The Roman Catholic Archdiocese of New York has sued more than two dozen insurance companies, seeking to compel them to cover claims filed by people who say they were abused by clerics.
Church officials anticipate that numerous alleged abuse victims will sue under New York’s Child Victims Act, which gives victims a year to file claims alleging sex abuse that were previously barred by the statute of limitations.
The archdiocese, the nation’s second-largest after Los Angeles, says in its lawsuit filed Friday in Manhattan state Supreme Court that many of its insurers “intend to dispute, limit, or deny coverage” for abuse claims filed in response to the Child Victims Act, which Democratic Gov. Andrew Cuomo signed into law in February.
“The Archdiocese of New York has filed suit seeking to hold insurance companies to the policies they issued, and for which it paid premiums,” archdiocese spokesman Joseph Zwilling said in a statement.
The one-year window to file claims under the new state law starts in August, but the archdiocese says people who allege they were abused by priests decades ago have already begun to file actions against the archdiocese.
The lawsuit says that the archdiocese notified Insurance Co. of North America, a subsidiary of Chubb Group of Insurance Cos., of a lawsuit filed by a man who says he was abused by two clergymen in the 1970s. Chubb responded that it wouldn’t cover the claim, the lawsuit says.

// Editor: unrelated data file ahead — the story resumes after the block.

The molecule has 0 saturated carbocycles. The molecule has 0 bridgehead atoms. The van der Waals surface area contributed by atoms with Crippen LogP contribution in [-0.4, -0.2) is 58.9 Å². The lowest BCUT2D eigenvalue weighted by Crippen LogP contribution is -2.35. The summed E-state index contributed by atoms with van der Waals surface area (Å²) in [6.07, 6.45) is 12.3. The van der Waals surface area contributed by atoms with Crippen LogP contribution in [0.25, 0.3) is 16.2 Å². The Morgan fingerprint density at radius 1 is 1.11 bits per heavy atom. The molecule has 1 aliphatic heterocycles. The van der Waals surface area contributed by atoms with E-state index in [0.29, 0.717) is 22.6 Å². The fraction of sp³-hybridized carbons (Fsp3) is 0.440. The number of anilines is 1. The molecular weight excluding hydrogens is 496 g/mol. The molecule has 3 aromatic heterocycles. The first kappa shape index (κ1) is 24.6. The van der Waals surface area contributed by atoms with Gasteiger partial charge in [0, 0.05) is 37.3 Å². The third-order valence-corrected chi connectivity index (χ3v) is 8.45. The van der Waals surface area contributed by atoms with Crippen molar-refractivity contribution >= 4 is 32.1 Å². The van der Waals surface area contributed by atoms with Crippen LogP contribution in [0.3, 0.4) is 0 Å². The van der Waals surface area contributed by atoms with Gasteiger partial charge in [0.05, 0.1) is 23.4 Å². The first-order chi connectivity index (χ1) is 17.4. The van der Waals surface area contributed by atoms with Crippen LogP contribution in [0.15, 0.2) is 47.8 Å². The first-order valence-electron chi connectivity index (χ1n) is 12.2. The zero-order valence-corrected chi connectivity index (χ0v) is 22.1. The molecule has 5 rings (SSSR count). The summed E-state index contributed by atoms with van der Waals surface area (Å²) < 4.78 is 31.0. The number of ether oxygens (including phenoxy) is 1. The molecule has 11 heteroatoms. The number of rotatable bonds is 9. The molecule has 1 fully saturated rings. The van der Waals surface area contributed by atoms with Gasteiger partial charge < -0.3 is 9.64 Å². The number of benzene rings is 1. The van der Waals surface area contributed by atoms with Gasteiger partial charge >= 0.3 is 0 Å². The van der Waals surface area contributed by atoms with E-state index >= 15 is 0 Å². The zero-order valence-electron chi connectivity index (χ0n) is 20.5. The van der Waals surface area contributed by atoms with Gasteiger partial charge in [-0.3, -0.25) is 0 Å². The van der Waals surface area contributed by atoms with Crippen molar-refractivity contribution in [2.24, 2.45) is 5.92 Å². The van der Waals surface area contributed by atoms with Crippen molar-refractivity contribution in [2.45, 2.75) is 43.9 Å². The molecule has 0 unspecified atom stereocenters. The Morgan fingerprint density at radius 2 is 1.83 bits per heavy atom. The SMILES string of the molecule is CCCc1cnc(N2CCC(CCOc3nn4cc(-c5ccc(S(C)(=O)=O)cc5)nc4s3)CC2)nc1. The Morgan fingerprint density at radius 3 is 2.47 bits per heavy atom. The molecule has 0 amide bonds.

The archdiocese says the denial of coverage “deprives the archdiocese of the benefits of the liability coverage for which it paid premiums.”
A Chubb spokesman said the company does not comment on claims or legal matters.
James R. Marsh, a lawyer for 40 plaintiffs planning to sue the archdiocese for sex abuse, called the lawsuit against the insurers an important sign for abuse survivors “since it indicates that the church is preparing to defend against lawsuits by those who experienced childhood sexual abuse and possibly seeking to fund settlements using insurance money for at least some of those claims.”
The legislation giving New York victims of childhood sexual abuse more time to seek criminal charges or sue was blocked for years by Republicans who controlled the state Senate. Democrats took control of the chamber in the November elections, and the Senate and Democrat-controlled Assembly approved the legislation in January.
A similar law passed in 2002 in California resulted in Catholic dioceses there paying $1.2 billion in legal settlements.
A compensation fund for sex abuse victims set up by the New York Archdiocese in 2016 has paid out $65 million to 323 victims, the archdiocese says. Those victims have waived their right to file lawsuits.
The Roman Catholic Archdiocese of New York covers the New York City boroughs of Manhattan, the Bronx and Staten Island plus seven counties north of the city.
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